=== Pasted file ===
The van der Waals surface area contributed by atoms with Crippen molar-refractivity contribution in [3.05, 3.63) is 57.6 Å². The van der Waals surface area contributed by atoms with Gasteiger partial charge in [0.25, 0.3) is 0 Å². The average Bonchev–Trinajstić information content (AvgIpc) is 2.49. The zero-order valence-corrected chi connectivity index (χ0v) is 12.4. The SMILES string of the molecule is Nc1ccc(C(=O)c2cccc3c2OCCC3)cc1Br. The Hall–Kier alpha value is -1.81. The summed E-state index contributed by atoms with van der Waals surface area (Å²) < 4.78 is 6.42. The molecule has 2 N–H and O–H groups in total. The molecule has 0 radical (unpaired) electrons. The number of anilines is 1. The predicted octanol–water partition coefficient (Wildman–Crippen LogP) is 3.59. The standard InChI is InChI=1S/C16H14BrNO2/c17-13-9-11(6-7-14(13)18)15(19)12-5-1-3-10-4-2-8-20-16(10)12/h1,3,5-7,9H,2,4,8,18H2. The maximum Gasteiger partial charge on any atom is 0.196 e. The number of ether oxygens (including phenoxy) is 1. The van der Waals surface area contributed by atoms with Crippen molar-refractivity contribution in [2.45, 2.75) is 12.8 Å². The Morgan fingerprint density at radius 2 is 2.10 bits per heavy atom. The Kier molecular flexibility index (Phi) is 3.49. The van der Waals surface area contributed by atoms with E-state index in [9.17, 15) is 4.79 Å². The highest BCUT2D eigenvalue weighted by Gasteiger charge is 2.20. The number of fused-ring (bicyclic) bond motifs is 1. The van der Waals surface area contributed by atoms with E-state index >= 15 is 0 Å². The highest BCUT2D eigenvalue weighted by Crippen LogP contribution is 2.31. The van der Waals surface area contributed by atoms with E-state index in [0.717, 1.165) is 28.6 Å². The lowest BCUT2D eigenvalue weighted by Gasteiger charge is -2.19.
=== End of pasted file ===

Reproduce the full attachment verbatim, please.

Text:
The van der Waals surface area contributed by atoms with Crippen molar-refractivity contribution in [3.05, 3.63) is 57.6 Å². The van der Waals surface area contributed by atoms with Gasteiger partial charge in [0.25, 0.3) is 0 Å². The average Bonchev–Trinajstić information content (AvgIpc) is 2.49. The zero-order valence-corrected chi connectivity index (χ0v) is 12.4. The SMILES string of the molecule is Nc1ccc(C(=O)c2cccc3c2OCCC3)cc1Br. The Hall–Kier alpha value is -1.81. The summed E-state index contributed by atoms with van der Waals surface area (Å²) < 4.78 is 6.42. The molecule has 2 N–H and O–H groups in total. The molecule has 0 radical (unpaired) electrons. The number of anilines is 1. The predicted octanol–water partition coefficient (Wildman–Crippen LogP) is 3.59. The standard InChI is InChI=1S/C16H14BrNO2/c17-13-9-11(6-7-14(13)18)15(19)12-5-1-3-10-4-2-8-20-16(10)12/h1,3,5-7,9H,2,4,8,18H2. The maximum Gasteiger partial charge on any atom is 0.196 e. The number of ether oxygens (including phenoxy) is 1. The van der Waals surface area contributed by atoms with Crippen molar-refractivity contribution in [2.45, 2.75) is 12.8 Å². The Morgan fingerprint density at radius 2 is 2.10 bits per heavy atom. The Kier molecular flexibility index (Phi) is 3.49. The van der Waals surface area contributed by atoms with E-state index in [9.17, 15) is 4.79 Å². The highest BCUT2D eigenvalue weighted by Gasteiger charge is 2.20. The number of fused-ring (bicyclic) bond motifs is 1. The van der Waals surface area contributed by atoms with E-state index >= 15 is 0 Å². The highest BCUT2D eigenvalue weighted by Crippen LogP contribution is 2.31. The van der Waals surface area contributed by atoms with E-state index in [0.717, 1.165) is 28.6 Å². The lowest BCUT2D eigenvalue weighted by Gasteiger charge is -2.19.